The Davis possibility
There are arguments for why either pitcher (Oberg or Davis) could win the closer’s role. The Davis argument hinges on the idea that his 2019 was so bad that it must have been a fluke. Don’t forget, he’s been pretty darn reliable for most of his career and is still only one season removed from leading the National League while setting the team record in saves.
Davis’s decline maps pretty closely onto an oblique injury that he suffered in May. He actually started out the year phenomenally, going 7-for-7 in save chances with a 2.45 ERA before he went on the injured list. After his return, however, things did not go so smoothly.
Davis’s post-injury numbers are almost too horrific to print, yet here we go: 0-5 record with an 11.89 ERA. This includes unsustainable marks of 6.1 BB/9 and 2.2 HR/9 and a gaudy opponent’s slash line of .325/.426/567. In short, Davis turned every hitter he faced into Anthony Rendon. That’s not good.
Perhaps an offseason to get healthy and re-focus is what Davis needs in order to recover his former effectiveness. This would certainly be the best-case scenario for the Rockies, especially given how much of the team’s payroll Davis eats.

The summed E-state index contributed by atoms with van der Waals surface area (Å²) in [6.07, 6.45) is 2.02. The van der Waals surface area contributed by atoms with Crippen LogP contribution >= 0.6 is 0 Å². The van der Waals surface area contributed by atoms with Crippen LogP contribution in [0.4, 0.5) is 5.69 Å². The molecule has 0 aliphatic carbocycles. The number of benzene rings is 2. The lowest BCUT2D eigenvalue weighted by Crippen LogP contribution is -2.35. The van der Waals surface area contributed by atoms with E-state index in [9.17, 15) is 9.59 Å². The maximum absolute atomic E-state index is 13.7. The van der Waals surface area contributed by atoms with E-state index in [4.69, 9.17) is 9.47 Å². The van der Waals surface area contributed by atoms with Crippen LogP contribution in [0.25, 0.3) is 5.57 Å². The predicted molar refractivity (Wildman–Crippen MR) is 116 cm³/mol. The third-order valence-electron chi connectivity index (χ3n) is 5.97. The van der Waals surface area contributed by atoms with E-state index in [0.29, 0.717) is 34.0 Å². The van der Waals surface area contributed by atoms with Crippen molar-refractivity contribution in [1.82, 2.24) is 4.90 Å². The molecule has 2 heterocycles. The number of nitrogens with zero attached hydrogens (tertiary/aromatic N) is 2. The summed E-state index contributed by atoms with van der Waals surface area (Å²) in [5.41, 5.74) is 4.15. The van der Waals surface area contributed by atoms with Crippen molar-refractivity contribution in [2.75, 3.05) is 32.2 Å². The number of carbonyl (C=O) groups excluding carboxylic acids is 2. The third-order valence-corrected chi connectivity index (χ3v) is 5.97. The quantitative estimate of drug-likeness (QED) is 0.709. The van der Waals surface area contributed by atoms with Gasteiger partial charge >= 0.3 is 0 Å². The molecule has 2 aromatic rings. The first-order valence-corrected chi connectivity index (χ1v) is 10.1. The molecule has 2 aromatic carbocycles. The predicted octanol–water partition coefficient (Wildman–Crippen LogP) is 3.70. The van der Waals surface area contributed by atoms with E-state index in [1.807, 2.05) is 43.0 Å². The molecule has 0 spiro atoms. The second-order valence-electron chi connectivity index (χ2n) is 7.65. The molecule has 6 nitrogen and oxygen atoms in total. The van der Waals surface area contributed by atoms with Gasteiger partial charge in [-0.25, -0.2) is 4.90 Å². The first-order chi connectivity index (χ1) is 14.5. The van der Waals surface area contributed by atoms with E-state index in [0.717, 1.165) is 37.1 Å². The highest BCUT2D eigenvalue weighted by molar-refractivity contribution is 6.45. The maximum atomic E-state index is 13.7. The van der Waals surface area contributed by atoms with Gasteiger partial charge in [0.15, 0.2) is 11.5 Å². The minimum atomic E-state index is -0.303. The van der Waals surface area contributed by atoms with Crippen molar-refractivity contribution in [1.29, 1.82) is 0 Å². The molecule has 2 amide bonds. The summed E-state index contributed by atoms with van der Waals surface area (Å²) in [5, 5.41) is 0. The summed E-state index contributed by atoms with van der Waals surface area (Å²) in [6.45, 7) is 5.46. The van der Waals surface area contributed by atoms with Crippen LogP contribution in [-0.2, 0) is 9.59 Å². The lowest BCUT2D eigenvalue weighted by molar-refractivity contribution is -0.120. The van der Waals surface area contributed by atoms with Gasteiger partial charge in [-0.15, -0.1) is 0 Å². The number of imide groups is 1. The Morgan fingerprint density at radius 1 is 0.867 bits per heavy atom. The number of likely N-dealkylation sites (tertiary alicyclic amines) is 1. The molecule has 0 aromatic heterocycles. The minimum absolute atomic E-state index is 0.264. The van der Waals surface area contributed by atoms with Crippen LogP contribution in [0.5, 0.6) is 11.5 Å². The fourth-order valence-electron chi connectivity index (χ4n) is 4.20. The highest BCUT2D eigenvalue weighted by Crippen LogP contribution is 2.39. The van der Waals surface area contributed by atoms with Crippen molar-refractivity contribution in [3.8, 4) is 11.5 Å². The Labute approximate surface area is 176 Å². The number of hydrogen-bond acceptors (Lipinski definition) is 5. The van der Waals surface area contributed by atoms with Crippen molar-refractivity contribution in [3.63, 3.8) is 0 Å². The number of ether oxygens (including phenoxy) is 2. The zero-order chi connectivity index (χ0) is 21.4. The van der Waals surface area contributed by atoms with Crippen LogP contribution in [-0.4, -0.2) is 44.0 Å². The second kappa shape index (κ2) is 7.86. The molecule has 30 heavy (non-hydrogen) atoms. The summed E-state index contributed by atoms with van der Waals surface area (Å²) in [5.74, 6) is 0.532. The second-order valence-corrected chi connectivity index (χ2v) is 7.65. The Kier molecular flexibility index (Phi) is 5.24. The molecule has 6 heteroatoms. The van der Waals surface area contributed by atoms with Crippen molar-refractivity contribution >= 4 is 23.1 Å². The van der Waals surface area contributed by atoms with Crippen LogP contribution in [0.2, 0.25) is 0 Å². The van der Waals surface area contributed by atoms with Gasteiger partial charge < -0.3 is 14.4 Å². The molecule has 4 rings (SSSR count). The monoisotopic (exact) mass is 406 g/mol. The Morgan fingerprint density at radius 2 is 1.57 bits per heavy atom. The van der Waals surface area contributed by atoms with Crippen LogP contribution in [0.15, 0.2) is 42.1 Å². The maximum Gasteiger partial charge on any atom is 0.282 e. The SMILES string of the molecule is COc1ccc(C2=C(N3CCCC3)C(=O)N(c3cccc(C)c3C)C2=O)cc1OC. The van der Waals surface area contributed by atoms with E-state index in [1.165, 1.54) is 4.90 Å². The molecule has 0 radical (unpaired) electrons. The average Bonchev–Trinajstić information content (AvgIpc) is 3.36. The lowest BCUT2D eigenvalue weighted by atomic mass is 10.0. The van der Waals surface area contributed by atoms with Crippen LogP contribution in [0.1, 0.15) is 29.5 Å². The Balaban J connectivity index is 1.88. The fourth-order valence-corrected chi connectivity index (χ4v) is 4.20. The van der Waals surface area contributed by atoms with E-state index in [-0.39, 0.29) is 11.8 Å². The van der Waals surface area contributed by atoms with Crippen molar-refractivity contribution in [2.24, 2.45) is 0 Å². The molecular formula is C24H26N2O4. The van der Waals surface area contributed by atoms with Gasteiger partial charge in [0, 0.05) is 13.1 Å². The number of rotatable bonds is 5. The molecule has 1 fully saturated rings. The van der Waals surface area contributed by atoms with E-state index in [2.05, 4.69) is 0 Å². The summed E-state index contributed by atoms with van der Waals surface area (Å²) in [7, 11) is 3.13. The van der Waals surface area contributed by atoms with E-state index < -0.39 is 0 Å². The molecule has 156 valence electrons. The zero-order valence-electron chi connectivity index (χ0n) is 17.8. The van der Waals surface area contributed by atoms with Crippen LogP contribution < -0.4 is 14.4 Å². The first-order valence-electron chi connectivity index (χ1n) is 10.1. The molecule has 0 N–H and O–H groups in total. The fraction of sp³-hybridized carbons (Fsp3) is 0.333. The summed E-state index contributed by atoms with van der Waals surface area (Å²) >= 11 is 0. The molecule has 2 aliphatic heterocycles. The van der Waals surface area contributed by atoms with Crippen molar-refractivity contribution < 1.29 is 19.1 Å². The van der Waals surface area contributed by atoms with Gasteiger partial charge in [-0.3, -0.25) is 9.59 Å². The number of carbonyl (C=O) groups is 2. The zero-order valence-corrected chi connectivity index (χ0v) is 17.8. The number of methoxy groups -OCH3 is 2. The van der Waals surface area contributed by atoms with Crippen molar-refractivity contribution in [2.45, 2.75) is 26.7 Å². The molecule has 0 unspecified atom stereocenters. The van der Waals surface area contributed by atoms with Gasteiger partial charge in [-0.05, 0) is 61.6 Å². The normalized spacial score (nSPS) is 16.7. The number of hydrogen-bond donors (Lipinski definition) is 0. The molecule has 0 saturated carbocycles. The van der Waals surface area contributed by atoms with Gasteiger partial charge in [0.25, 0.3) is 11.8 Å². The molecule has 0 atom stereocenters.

Davis will make $17M next season, and – fair or not – that may play a role in him getting a shot to earn the closer’s job back. That amount is a lot for just another arm out of the bullpen and team management would love it if he could return anything even halfway approaching that investment.
Part of the equation may also be a clause in his contract that gives Davis a $15M player option for 2021 if he finishes 30 or more games. The Rox may not want to be on the hook for that much money with a guy who just posted an 8.65 ERA, though one might also argue that Davis finishing 30 games implies that he’s taken the closer’s role back over, which then could theoretically make the $15M worth it. Theoretically.